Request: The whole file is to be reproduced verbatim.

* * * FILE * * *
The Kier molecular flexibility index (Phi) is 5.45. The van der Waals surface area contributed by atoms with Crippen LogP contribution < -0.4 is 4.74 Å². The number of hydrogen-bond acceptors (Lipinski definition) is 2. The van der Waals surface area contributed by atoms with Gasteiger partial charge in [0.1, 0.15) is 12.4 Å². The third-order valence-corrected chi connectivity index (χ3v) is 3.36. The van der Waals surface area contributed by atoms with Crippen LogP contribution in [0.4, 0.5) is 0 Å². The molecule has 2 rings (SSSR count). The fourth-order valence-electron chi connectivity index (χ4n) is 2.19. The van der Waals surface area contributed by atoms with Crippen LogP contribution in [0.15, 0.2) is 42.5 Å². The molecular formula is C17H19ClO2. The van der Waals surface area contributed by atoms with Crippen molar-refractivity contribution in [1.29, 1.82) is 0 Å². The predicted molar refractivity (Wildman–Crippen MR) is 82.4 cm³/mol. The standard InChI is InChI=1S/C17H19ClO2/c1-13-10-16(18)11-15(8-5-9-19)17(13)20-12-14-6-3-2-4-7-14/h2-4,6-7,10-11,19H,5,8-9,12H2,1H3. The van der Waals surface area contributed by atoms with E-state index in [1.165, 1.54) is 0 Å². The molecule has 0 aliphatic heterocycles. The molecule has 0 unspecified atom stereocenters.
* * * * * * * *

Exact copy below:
The Kier molecular flexibility index (Phi) is 5.45. The van der Waals surface area contributed by atoms with Crippen LogP contribution < -0.4 is 4.74 Å². The number of hydrogen-bond acceptors (Lipinski definition) is 2. The van der Waals surface area contributed by atoms with Gasteiger partial charge in [0.1, 0.15) is 12.4 Å². The third-order valence-corrected chi connectivity index (χ3v) is 3.36. The van der Waals surface area contributed by atoms with Crippen LogP contribution in [0.4, 0.5) is 0 Å². The molecule has 2 rings (SSSR count). The fourth-order valence-electron chi connectivity index (χ4n) is 2.19. The van der Waals surface area contributed by atoms with Crippen LogP contribution in [0.15, 0.2) is 42.5 Å². The molecular formula is C17H19ClO2. The van der Waals surface area contributed by atoms with Crippen molar-refractivity contribution in [1.29, 1.82) is 0 Å². The predicted molar refractivity (Wildman–Crippen MR) is 82.4 cm³/mol. The standard InChI is InChI=1S/C17H19ClO2/c1-13-10-16(18)11-15(8-5-9-19)17(13)20-12-14-6-3-2-4-7-14/h2-4,6-7,10-11,19H,5,8-9,12H2,1H3. The van der Waals surface area contributed by atoms with E-state index in [1.165, 1.54) is 0 Å². The molecule has 0 aliphatic heterocycles. The molecule has 0 unspecified atom stereocenters.